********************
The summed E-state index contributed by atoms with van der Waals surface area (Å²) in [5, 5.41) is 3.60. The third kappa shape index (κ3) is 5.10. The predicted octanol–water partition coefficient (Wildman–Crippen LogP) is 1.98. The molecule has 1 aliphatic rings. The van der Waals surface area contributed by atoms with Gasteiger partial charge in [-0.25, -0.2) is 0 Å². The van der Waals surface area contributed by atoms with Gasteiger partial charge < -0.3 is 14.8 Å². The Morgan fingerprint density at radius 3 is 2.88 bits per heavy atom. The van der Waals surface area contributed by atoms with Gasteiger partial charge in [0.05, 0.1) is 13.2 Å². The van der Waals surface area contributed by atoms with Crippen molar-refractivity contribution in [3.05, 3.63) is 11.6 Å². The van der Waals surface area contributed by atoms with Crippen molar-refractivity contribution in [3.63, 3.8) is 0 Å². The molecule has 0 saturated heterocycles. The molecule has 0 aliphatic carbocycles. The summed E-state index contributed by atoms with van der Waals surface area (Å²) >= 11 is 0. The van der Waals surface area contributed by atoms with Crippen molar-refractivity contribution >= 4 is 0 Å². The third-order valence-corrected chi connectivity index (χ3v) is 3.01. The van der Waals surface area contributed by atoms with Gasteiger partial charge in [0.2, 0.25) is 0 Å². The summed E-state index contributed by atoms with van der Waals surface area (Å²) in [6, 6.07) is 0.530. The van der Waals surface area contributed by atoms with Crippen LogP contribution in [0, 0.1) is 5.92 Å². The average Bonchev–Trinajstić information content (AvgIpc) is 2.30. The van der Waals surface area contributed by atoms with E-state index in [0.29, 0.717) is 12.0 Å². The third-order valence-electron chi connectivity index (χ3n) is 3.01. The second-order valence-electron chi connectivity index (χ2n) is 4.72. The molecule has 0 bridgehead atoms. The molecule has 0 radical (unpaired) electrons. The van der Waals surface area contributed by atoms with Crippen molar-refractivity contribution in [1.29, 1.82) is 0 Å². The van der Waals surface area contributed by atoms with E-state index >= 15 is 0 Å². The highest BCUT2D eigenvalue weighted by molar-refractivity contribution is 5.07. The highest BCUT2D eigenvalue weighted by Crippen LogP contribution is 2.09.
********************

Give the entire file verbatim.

The summed E-state index contributed by atoms with van der Waals surface area (Å²) in [5, 5.41) is 3.60. The third kappa shape index (κ3) is 5.10. The predicted octanol–water partition coefficient (Wildman–Crippen LogP) is 1.98. The molecule has 1 aliphatic rings. The van der Waals surface area contributed by atoms with Gasteiger partial charge in [-0.25, -0.2) is 0 Å². The van der Waals surface area contributed by atoms with Gasteiger partial charge < -0.3 is 14.8 Å². The Morgan fingerprint density at radius 3 is 2.88 bits per heavy atom. The van der Waals surface area contributed by atoms with Gasteiger partial charge in [0.05, 0.1) is 13.2 Å². The van der Waals surface area contributed by atoms with Crippen molar-refractivity contribution in [3.05, 3.63) is 11.6 Å². The van der Waals surface area contributed by atoms with Crippen molar-refractivity contribution in [3.63, 3.8) is 0 Å². The molecule has 0 saturated heterocycles. The molecule has 0 aliphatic carbocycles. The summed E-state index contributed by atoms with van der Waals surface area (Å²) >= 11 is 0. The van der Waals surface area contributed by atoms with Crippen molar-refractivity contribution >= 4 is 0 Å². The third-order valence-corrected chi connectivity index (χ3v) is 3.01. The van der Waals surface area contributed by atoms with Gasteiger partial charge in [0.2, 0.25) is 0 Å². The summed E-state index contributed by atoms with van der Waals surface area (Å²) in [6, 6.07) is 0.530. The van der Waals surface area contributed by atoms with Crippen LogP contribution in [0, 0.1) is 5.92 Å². The average Bonchev–Trinajstić information content (AvgIpc) is 2.30. The van der Waals surface area contributed by atoms with E-state index in [0.29, 0.717) is 12.0 Å². The third-order valence-electron chi connectivity index (χ3n) is 3.01. The second-order valence-electron chi connectivity index (χ2n) is 4.72. The molecule has 0 bridgehead atoms. The molecule has 0 radical (unpaired) electrons. The van der Waals surface area contributed by atoms with Crippen molar-refractivity contribution in [1.29, 1.82) is 0 Å². The van der Waals surface area contributed by atoms with E-state index >= 15 is 0 Å². The highest BCUT2D eigenvalue weighted by molar-refractivity contribution is 5.07. The highest BCUT2D eigenvalue weighted by Crippen LogP contribution is 2.09.